Before & After: Joshua Prager's TED Talk On Moments That Change Our Lives
Upon finally meeting Abed—who broke his neck in that fateful car crash—in person, Prager sought but one thing: remorse. His life had changed in an instant because of this man's actions. "I wanted to hear this man say two words: I’m sorry," says Prager. "People apologize for less." With prose-like description and a lack of saccharine sentiment, Prager describes his life after the crash, and how he finally met the man who would deny him the remorse he was looking for. Abed did not offer apologies for the accident, Prager recounts. It was not because "he was a particularly bad man, nor a particularly good man," he notes, but because "he was a limited man." He had absolved himself of guilt for the accident's outcome. He had made the unfortunate events of that day palatable to himself.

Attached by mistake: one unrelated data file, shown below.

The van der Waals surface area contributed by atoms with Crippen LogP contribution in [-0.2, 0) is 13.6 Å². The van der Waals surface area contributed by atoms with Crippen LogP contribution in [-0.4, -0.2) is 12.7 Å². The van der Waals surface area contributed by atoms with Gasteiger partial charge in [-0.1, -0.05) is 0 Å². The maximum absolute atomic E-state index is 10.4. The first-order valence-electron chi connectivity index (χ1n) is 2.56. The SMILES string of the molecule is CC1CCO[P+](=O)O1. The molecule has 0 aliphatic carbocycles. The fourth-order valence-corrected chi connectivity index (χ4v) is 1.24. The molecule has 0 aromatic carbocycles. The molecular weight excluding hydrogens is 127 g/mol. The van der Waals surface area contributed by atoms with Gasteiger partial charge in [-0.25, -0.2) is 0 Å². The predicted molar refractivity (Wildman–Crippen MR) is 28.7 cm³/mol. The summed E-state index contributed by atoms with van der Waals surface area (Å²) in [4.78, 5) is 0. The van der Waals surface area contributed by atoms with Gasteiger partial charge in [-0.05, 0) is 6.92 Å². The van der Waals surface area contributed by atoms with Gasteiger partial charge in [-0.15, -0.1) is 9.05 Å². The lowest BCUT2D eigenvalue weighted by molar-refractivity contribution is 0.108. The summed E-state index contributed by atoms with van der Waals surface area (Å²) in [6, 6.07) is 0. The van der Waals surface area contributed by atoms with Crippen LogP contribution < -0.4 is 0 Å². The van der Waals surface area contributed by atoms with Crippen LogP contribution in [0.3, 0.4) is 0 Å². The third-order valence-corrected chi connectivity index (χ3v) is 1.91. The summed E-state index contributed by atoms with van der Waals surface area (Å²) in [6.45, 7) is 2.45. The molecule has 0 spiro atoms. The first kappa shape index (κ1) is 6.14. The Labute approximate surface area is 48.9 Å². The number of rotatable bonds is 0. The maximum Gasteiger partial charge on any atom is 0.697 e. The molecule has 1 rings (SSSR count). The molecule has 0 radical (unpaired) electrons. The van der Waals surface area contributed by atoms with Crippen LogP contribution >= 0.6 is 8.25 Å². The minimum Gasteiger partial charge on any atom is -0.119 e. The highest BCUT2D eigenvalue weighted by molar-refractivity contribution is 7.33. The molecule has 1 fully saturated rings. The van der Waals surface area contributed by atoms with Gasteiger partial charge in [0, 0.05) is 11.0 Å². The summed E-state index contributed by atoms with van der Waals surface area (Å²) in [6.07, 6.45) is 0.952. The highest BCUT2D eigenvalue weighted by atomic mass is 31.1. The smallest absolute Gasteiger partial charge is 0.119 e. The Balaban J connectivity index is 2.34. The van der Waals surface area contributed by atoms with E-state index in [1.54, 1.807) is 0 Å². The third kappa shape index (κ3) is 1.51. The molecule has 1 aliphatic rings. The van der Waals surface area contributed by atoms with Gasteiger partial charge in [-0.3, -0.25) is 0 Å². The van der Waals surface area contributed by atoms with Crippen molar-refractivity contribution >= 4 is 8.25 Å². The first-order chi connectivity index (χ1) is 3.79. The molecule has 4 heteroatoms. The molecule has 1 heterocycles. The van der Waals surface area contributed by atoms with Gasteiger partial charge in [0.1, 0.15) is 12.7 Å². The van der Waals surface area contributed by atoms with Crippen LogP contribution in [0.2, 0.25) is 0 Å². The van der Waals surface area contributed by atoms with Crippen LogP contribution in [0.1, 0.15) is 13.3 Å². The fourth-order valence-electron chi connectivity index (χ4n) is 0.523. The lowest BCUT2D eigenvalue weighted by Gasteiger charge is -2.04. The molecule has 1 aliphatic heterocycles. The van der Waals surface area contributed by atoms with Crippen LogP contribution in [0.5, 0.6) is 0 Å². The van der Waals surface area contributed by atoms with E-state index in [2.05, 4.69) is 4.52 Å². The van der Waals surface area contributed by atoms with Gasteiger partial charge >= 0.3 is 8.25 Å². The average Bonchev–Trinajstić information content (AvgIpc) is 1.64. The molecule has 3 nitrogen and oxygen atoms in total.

"This," Prager tells the audience, "is the last of the human freedoms: to choose our attitude in any human circumstance." Prager's life changed the day Abed's vehicle came hurtling into contact with the minibus Prager was riding in. The stories he wrote as a journalist for Vanity Fair, The New York Times, and The Wall Street Journal (where he was a senior editor) seemed to reflect his own experience. They all had 'befores' and 'afters'. Whether it was an incident that impacted the body, the mind, or the soul, Prager wrote about people's lives that had, not unlike his own, been changed in a single instant. He lays out the lessons learned from his life before and after the crash both in his talks and in his newly published book, Half-Life: Reflections from Jerusalem on a Broken Neck. Receiving critical acclaim since its release, the book documents his journey and how life's contrasts impact what we value. Everyone can know the good, he said, through experiencing the bad. As he concludes his talk, "you know death so you may wake each morning pulsing with life."